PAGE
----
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This Java applet allows you to experience the basics of OFDM modulation and demodulation visually.
It’s interesting to look at the spectrogram and try changing the various parameters. You can understand the background to the characteristics of the signal.

To run the applet, click the picture.

*Java Runtime Environment version 5.0 or higher is required to run the applet.

An outline of OFDM modulation and demodulation

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OFDM (Orthogonal Frequency Division Multiplexing) is a modulation method used for earth digital broadcasting and wireless LAN.
OFDM modulation is classified as multicarrier modulation, but it’s characterised by the mutual intersection of the respective subcarriers. The subcarrier frequency bands overlap, but since the subcarriers mutually intersect, the information signal is demodulated on the receiving side without any problem. This intersection also makes efficient use of bandwidth, enabling limited radio wave resources to be used effectively. In other words, because they intersect, the spectra of each subcarrier don’t interfere with each other.
The applet below shows the OFDM spectrum. The spectrum takes the shape of a sinc function. The spectrum null point of each carrier wave is arranged in such a way as to coincide with the peak of the next subcarrier so that the signal can be distinguished.


Click the image: OFDM spectrum applet

OFDM uses several subcarriers and since the bit stream of the information signal is distributed over each subcarrier, the symbol rate is slower by the number of subcarriers compared with 1-bit 1-symbol modulation. For this reason, it’s resistant to multipath interference. Also, by adding a guard interval, it’s possible to reduce symbol interval interference. These characteristics make OFDM a modulation method that’s resistant to interference.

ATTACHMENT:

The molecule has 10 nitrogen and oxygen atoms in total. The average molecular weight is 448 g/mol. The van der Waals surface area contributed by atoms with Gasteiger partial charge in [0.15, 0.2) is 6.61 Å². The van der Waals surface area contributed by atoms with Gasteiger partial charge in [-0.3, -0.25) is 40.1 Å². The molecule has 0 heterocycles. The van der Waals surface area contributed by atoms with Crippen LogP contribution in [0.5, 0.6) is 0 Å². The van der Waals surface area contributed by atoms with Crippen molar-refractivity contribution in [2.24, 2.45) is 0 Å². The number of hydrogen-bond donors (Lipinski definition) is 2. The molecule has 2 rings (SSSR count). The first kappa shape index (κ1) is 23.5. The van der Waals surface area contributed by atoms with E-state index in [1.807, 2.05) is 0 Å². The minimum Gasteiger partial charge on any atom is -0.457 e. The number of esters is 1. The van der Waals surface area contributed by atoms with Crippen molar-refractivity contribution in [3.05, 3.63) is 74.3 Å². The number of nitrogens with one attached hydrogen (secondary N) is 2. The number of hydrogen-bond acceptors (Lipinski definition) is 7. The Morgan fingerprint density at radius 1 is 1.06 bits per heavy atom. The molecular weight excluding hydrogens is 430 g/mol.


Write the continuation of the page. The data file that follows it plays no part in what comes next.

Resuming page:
However, in an actual radio communication environment, multipath and propagation loss can cause fading, which results in demodulation errors. For this reason, it must be combined with error correction technology.

Types of subcarrier modulation include BPSK, QPSK and QAM. The number of bits assigned to subcarriers is 1 bit for BPSK, 2 bits for QPSK, and 6 bits for 64QAM.
The most familiar OFDM technology is terrestrial digital TV broadcasting. This has 5,617 subcarriers and uses QPSK and 64QAM for subcarrier modulation.
This applet has 16 subcarriers and the modulation method is QPSK.


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◇The principles of modulation
The figure below is a block diagram of the analog circuit of the OFDM modulator. The subcarrier modulation method is QPSK, and there are 16 subcarriers (channels).
The 2 bits of the digital information signal are assigned to each subcarrier by a serial/parallel converter. QPSK is 2-bit 4-value modulation, so I and Q are assigned respectively to 1 channel and the subcarrier is modulated by a mixer.
In this way, the I and Q signals of each modulated channel are added in the time base direction by their respective adders. The added I and Q signals undergo IQ modulation to an intermediate frequency and finally, an OFDM waveform is obtained in the intermediate frequency by adding I and Q.